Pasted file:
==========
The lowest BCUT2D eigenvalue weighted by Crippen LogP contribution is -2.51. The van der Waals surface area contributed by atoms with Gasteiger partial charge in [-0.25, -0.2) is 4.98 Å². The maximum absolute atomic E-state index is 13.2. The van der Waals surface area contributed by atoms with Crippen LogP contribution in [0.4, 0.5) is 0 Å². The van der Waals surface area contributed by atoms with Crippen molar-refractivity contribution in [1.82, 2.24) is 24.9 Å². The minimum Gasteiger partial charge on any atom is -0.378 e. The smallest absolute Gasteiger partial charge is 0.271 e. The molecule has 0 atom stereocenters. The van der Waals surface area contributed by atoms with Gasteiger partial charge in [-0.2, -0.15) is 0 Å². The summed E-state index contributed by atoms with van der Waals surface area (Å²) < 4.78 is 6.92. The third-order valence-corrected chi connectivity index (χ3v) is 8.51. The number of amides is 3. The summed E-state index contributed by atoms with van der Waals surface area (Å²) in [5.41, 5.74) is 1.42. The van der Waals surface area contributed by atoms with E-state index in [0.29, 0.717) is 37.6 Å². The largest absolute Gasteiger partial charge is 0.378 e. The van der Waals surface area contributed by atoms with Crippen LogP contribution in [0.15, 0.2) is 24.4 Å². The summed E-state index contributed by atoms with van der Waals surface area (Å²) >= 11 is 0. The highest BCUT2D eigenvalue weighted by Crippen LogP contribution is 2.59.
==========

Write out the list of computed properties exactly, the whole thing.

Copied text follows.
The lowest BCUT2D eigenvalue weighted by Crippen LogP contribution is -2.51. The van der Waals surface area contributed by atoms with Gasteiger partial charge in [-0.25, -0.2) is 4.98 Å². The maximum absolute atomic E-state index is 13.2. The van der Waals surface area contributed by atoms with Crippen LogP contribution in [0.4, 0.5) is 0 Å². The van der Waals surface area contributed by atoms with Crippen molar-refractivity contribution in [1.82, 2.24) is 24.9 Å². The minimum Gasteiger partial charge on any atom is -0.378 e. The smallest absolute Gasteiger partial charge is 0.271 e. The molecule has 0 atom stereocenters. The van der Waals surface area contributed by atoms with Gasteiger partial charge in [-0.2, -0.15) is 0 Å². The summed E-state index contributed by atoms with van der Waals surface area (Å²) < 4.78 is 6.92. The third-order valence-corrected chi connectivity index (χ3v) is 8.51. The number of amides is 3. The summed E-state index contributed by atoms with van der Waals surface area (Å²) in [5.41, 5.74) is 1.42. The van der Waals surface area contributed by atoms with E-state index in [0.29, 0.717) is 37.6 Å². The largest absolute Gasteiger partial charge is 0.378 e. The van der Waals surface area contributed by atoms with Crippen LogP contribution in [0.15, 0.2) is 24.4 Å². The summed E-state index contributed by atoms with van der Waals surface area (Å²) >= 11 is 0. The highest BCUT2D eigenvalue weighted by Crippen LogP contribution is 2.59.